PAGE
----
# questions about a simple random walk

Discussion in 'Probability' started by hanrahan398, Nov 9, 2010.

1. ### hanrahan398Guest

Consider the simple random walk given by {S_n} = sum_i=1_to_n (A_i)
where each A_i is equiprobably 1 or -1.

Run a large number of trials, each of length n.

Clearly the expected mean of S_n is zero and its expected standard
deviation is sqrt(n). So we can define the z-score Z_n = (S_n)/
sqrt(n).

Now define the statistic u_n = sum_i=1_to_n (Z_i / n^k), where k >=1
is a constant.

Run a large number of trials.

1) is it true that its mean is zero?

2) what is its expected standard deviation?

3) is it normal? if not, what is the probability that u_n > t, where t
is a positive constant?

Thanks!
Michael

hanrahan398, Nov 9, 2010

2. ### Ray VicksonGuest

Are the Z_1, Z_2, ..., Z_n computed from a single A_i-sample of size n
(case 1), or are they separate z-scores from n independent samples of
size n (case 2)? I will assume you mean case 1, so Z_1 = A_1/sqrt(1),
Z_2 = (A_1 + A_2)/sqrt(2), etc.

(1) Since u_n is a sum of mean-zero random variables, it has mean
zero: the mean of the sum is the sum of the means---no independence
needed.

(2) However, the terms of u_n are correlated, so computing the
variance is more complicated. We can pull the 1/n^k outside the
summation that defines u_n, so it is enough to look at v_n = sum_{i=1}
^n Z_i, so that u_n = v_n / n^k. We have E(Z_i) = 0 and Var(Z_i) = 1
for all i. For i < j we have Z_j = (A_1 + ... + A_j)/sqrt(j) = [S_i +
S_{j-i}]/sqrt(j), where S_{j-1} = A_{i+1}+...+A_j. We have E(Z_i Z_j)
= E[S_i * (S_i + S_{j-i}]/sqrt(i*j) = Var(S_i)/[sqrt(i)*sqrt(j)] + 0,
since S_i and S_{j-i} are independent with 0 means. Thus, E(Z_i * Z_j)
= i/[sqrt(i)*sqrt(j)] = sqrt(i/j), hence cov(Z_i,Z_j) = E(Z_i * Z_j) -
E(Z_i)*E(Z_j) = sqrt(i/j). We have Var(v_n) = sum(Var(Z_i)) + 2*sum_{i
< j} cov(Z_i,Z_j) = n + sum_{i < j} sqrt(i/j).

(3) The random variables v_n (and u_n) are NOT normally distributed,
since the terms Z_i are not normally distributed. However, for large
n, most of the summands Z_i involve a large number of terms, so will
be "approximately" normal. In fact, we can try to look at the moment-
generating function M(w) = E[exp(w*u_n)] for large n, and see whether
it is roughly of the form const*exp(-b*w^2), which would be the mgf of
a normal random variable.
This will be difficult to compute exactly.

R.G. Vickson

Ray Vickson, Nov 9, 2010

3. ### hanrahan398Guest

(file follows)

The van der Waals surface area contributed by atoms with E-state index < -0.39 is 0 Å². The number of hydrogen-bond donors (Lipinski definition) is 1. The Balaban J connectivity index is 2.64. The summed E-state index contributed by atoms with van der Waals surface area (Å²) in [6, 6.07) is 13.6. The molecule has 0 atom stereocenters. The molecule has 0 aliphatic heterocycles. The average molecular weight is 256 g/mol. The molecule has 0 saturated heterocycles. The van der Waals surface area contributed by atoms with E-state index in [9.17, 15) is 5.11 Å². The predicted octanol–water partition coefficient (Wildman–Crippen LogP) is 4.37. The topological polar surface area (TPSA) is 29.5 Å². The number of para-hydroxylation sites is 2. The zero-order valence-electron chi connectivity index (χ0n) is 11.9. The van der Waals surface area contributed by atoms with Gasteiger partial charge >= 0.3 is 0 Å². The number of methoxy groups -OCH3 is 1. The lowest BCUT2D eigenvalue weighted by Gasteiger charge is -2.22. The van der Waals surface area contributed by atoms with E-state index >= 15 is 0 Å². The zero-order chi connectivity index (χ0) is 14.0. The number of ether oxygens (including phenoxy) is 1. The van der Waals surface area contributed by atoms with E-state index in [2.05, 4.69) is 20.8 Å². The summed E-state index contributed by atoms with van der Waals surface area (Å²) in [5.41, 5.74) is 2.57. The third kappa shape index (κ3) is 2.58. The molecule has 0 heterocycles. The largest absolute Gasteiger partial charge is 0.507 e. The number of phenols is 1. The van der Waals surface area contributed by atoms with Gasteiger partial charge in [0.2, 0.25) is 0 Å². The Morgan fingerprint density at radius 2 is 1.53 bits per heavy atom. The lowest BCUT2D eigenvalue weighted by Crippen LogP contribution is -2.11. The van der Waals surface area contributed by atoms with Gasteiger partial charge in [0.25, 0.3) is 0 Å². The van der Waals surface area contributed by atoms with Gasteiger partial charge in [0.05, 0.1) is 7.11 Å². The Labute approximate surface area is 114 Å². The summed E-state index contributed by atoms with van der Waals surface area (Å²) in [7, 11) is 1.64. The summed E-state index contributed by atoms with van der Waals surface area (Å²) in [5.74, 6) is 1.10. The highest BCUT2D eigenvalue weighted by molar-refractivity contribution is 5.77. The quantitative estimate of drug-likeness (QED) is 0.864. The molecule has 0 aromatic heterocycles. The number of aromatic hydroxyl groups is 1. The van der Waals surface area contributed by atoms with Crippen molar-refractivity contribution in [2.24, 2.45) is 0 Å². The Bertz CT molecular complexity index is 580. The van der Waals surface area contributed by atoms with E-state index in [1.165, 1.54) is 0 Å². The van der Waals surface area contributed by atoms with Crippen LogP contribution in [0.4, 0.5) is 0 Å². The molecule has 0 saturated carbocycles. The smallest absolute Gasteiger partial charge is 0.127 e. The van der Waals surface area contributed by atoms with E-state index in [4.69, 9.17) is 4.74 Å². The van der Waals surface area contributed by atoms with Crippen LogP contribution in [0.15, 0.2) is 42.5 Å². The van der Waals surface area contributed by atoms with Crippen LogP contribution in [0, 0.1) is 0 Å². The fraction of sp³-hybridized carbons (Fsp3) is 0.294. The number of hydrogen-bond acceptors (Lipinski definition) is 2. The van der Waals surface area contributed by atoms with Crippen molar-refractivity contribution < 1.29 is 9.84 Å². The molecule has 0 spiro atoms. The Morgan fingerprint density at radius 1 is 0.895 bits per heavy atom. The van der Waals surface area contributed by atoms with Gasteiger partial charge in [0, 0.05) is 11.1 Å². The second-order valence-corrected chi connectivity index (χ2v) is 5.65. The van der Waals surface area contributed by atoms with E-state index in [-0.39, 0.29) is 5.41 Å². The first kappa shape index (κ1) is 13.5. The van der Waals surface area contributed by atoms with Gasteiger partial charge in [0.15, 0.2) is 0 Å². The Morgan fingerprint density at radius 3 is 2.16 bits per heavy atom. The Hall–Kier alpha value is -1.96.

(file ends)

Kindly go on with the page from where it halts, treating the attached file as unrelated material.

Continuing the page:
Many thanks for all the work you've done here, Ray - I am much
obliged!

I have to admit, I am close to the limit of my current level of
understanding of statistics here.

I did mean case 1, with Z_i's defined as you say.

But unfortunately I mistyped the definition of u_n. Rather than
"u_n = sum_i=1_to_n (Z_i / n^k), where k >=1 is a constant"
I should have typed:
"u_n = sum_i=1_to_n (Z_i / i^k), where k >=1 is a constant"
and then further defined
t_n = u_n/(sum_j=1_to_n (1/j^k))

Thus for example u_3 is the sum Z_1/(1^k) + Z_2/(2^k) + Z_3/(3^k).

If k=1 then t_3 is (Z_1/1 + Z_2/2 + Z_3/3 ) / (1 + 1/2 + 1/3).

If k=2, then t_3 is (Z_1/1 + Z_2/4 + Z_3/9 ) / (1 + 1/4 + 1/9).

i.e. given a large number of trials of length n, what are its expected
mean and s.d., and does it tend to normality for large n?

The basic idea is that a lot of 1's or -1's near the beginning have a
bigger effect on t_n than a lot near the end.

Thanks!
Kind regards,
Michael

hanrahan398, Nov 10, 2010
4. ### Ray VicksonGuest

I will follow the Maple convention of writing a/[b*c] as a/b/c, etc.

The terms of u_n are A_1/sqrt(1)/1, (A_1+A_2)/sqrt(2)/2^k,
(A_1+A_2+A_3)/sqrt(3)/3^k, etc. In u_n, what is the coefficient of
A_1? It is U_1 = 1 + 1/sqrt(2)/2^k + 1/sqrt(3)/3^k + ... + 1/sqrt(n)/
n^k. The coefficient of A_2 is U_2 = 1/sqrt(2)/2^k + ... + 1/sqrt(n)/
n^k,... and the coefficient of A_i is U_i = sum{1/sqrt(j)/j^k, j =
i..n}.

Thus, u_n has the form u_n = U_1*A_1 + U_2*A_2+ ... + U_n*A_n, where
U_i is written above. The terms are independent because the A_i are
mutually independent, so E(u_n)= 0 (sum of terms of mean 0), and
Var(u_n) = sum{U_i^2 * Var(A_i), i=1..n} = sum{[sum{1/sqrt(j)/
j^k,j=i..n)]^2, i=1..n}. (The variance of a sum of independent terms
of the form U_i*A_i is the sum of the variances; and Var(U_i*A_i) =
U_i^2 * Var(A_i) = U_i^2.)

The moment-generating function of u_n is Fn(w) = E[exp(w*u_n)] =
E[exp(w*U_1*A_1) * exp(w*U_2*A_2) * ... * exp(w*U_n*A_n)]. Since the
individual factors exp(w*U_i*A_i) are mutually independent, the
expected value of the product is the product of the expected values:
Fn(w) = product{E[exp(w*U)i*A_i)],i=1..n}. We have E[exp(w*U)i*A_i)] =
(1/2)*exp(w*U_i*1) + (1/2)*exp(w*U_i*(-1)) = cosh(w*U_i), so we
finally have Fn(w) = product{cosh(w*U_i),i=1..n] From this, you can
get the characteristic function of u_n and, in principle, invert it
(inverse Fourier transform) to get the cumulative distribution Pr{u_n
<= t}; in practice, it is not so easy, though. Numerical inverse
transform methods are available; see http://www.jstor.org/pss/2684571
..

Alternatively, you could use B_i = 0 or 2 with probability 1/2
(instead of A_i), to get an expression of the form u_n = c_n + v_n,
where c_n = -sum(U_i) and v_n = sum(U_i*B_i). (This writes A_i = -1 +
B_i and separates out the nonrandom "-1" part from the random B_i
part.) Thus, Fn(w) = exp(-w*c_n)*product(1/2 + 1/2 *
exp(2*w*U_i),i=1..n). Since all the B_i are >= 0, we can use Laplace-
transform inversion methods to get the distribution Gn(t) = Pr{v_n <=
t} of v_n;
see http://www.columbia.edu/~ww2040/Fall03/LaplaceInversionJoC95.pdf
(complete article freely available). We can then get Pr{u_n <= t} as
Pr{v_n <= t - c_n}.

R.G. Vickson

Ray Vickson, Nov 10, 2010